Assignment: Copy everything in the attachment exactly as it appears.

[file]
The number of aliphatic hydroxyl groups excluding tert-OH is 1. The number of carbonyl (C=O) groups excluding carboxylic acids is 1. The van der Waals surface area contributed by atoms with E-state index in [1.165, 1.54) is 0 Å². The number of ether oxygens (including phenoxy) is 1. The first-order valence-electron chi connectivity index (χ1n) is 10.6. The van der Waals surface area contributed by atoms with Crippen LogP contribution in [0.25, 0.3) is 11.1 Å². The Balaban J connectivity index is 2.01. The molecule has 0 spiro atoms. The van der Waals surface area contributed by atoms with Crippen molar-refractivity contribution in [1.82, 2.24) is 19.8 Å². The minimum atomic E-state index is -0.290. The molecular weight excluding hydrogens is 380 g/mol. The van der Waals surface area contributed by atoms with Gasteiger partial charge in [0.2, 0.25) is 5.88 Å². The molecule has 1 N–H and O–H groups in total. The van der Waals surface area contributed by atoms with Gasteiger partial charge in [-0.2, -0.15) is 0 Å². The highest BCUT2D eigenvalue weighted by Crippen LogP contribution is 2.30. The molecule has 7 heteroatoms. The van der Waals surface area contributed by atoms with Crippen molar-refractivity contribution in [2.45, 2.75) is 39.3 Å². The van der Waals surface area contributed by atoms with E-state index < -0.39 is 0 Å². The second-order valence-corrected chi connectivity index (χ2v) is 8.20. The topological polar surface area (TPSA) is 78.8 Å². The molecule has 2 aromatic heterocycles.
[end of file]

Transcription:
The number of aliphatic hydroxyl groups excluding tert-OH is 1. The number of carbonyl (C=O) groups excluding carboxylic acids is 1. The van der Waals surface area contributed by atoms with E-state index in [1.165, 1.54) is 0 Å². The number of ether oxygens (including phenoxy) is 1. The first-order valence-electron chi connectivity index (χ1n) is 10.6. The van der Waals surface area contributed by atoms with Crippen LogP contribution in [0.25, 0.3) is 11.1 Å². The Balaban J connectivity index is 2.01. The molecule has 0 spiro atoms. The van der Waals surface area contributed by atoms with Crippen molar-refractivity contribution in [1.82, 2.24) is 19.8 Å². The minimum atomic E-state index is -0.290. The molecular weight excluding hydrogens is 380 g/mol. The van der Waals surface area contributed by atoms with Gasteiger partial charge in [0.2, 0.25) is 5.88 Å². The molecule has 1 N–H and O–H groups in total. The van der Waals surface area contributed by atoms with Gasteiger partial charge in [-0.2, -0.15) is 0 Å². The highest BCUT2D eigenvalue weighted by Crippen LogP contribution is 2.30. The molecule has 7 heteroatoms. The van der Waals surface area contributed by atoms with Crippen molar-refractivity contribution in [2.45, 2.75) is 39.3 Å². The van der Waals surface area contributed by atoms with E-state index < -0.39 is 0 Å². The second-order valence-corrected chi connectivity index (χ2v) is 8.20. The topological polar surface area (TPSA) is 78.8 Å². The molecule has 2 aromatic heterocycles.